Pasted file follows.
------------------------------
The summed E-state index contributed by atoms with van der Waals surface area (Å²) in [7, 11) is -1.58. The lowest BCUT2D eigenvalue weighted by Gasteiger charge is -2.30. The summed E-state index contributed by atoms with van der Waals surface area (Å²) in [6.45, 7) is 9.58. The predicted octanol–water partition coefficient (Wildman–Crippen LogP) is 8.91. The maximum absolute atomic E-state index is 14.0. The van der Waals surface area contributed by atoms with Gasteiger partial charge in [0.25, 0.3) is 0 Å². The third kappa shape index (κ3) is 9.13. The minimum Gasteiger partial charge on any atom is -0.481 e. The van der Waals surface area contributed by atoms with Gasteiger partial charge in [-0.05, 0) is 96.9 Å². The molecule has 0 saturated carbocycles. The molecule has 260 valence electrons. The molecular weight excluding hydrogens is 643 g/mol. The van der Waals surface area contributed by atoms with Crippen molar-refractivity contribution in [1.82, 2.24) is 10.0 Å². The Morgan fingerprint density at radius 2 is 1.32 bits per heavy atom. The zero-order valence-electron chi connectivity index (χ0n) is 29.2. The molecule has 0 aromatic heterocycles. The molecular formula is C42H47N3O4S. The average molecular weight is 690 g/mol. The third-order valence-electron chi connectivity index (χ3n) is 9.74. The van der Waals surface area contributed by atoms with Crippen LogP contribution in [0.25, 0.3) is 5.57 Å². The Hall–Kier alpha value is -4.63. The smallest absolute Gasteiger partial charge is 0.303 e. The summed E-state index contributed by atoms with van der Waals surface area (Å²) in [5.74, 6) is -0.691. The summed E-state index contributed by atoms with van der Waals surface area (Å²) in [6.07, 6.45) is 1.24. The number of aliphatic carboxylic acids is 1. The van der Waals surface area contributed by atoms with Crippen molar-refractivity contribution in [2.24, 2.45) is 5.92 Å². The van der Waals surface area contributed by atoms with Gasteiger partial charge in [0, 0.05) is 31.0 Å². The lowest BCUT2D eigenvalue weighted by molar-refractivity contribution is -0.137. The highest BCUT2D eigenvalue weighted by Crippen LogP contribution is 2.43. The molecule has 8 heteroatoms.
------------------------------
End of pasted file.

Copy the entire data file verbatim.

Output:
The summed E-state index contributed by atoms with van der Waals surface area (Å²) in [7, 11) is -1.58. The lowest BCUT2D eigenvalue weighted by Gasteiger charge is -2.30. The summed E-state index contributed by atoms with van der Waals surface area (Å²) in [6.45, 7) is 9.58. The predicted octanol–water partition coefficient (Wildman–Crippen LogP) is 8.91. The maximum absolute atomic E-state index is 14.0. The van der Waals surface area contributed by atoms with Gasteiger partial charge in [0.25, 0.3) is 0 Å². The third kappa shape index (κ3) is 9.13. The minimum Gasteiger partial charge on any atom is -0.481 e. The van der Waals surface area contributed by atoms with Gasteiger partial charge in [-0.05, 0) is 96.9 Å². The molecule has 0 saturated carbocycles. The molecule has 260 valence electrons. The molecular weight excluding hydrogens is 643 g/mol. The van der Waals surface area contributed by atoms with Crippen molar-refractivity contribution in [1.82, 2.24) is 10.0 Å². The Morgan fingerprint density at radius 2 is 1.32 bits per heavy atom. The zero-order valence-electron chi connectivity index (χ0n) is 29.2. The molecule has 0 aromatic heterocycles. The molecular formula is C42H47N3O4S. The average molecular weight is 690 g/mol. The third-order valence-electron chi connectivity index (χ3n) is 9.74. The van der Waals surface area contributed by atoms with Crippen LogP contribution in [0.25, 0.3) is 5.57 Å². The Hall–Kier alpha value is -4.63. The smallest absolute Gasteiger partial charge is 0.303 e. The summed E-state index contributed by atoms with van der Waals surface area (Å²) in [5.74, 6) is -0.691. The summed E-state index contributed by atoms with van der Waals surface area (Å²) in [6.07, 6.45) is 1.24. The number of aliphatic carboxylic acids is 1. The van der Waals surface area contributed by atoms with Crippen molar-refractivity contribution in [2.24, 2.45) is 5.92 Å². The van der Waals surface area contributed by atoms with Gasteiger partial charge in [0, 0.05) is 31.0 Å². The lowest BCUT2D eigenvalue weighted by molar-refractivity contribution is -0.137. The highest BCUT2D eigenvalue weighted by Crippen LogP contribution is 2.43. The molecule has 8 heteroatoms.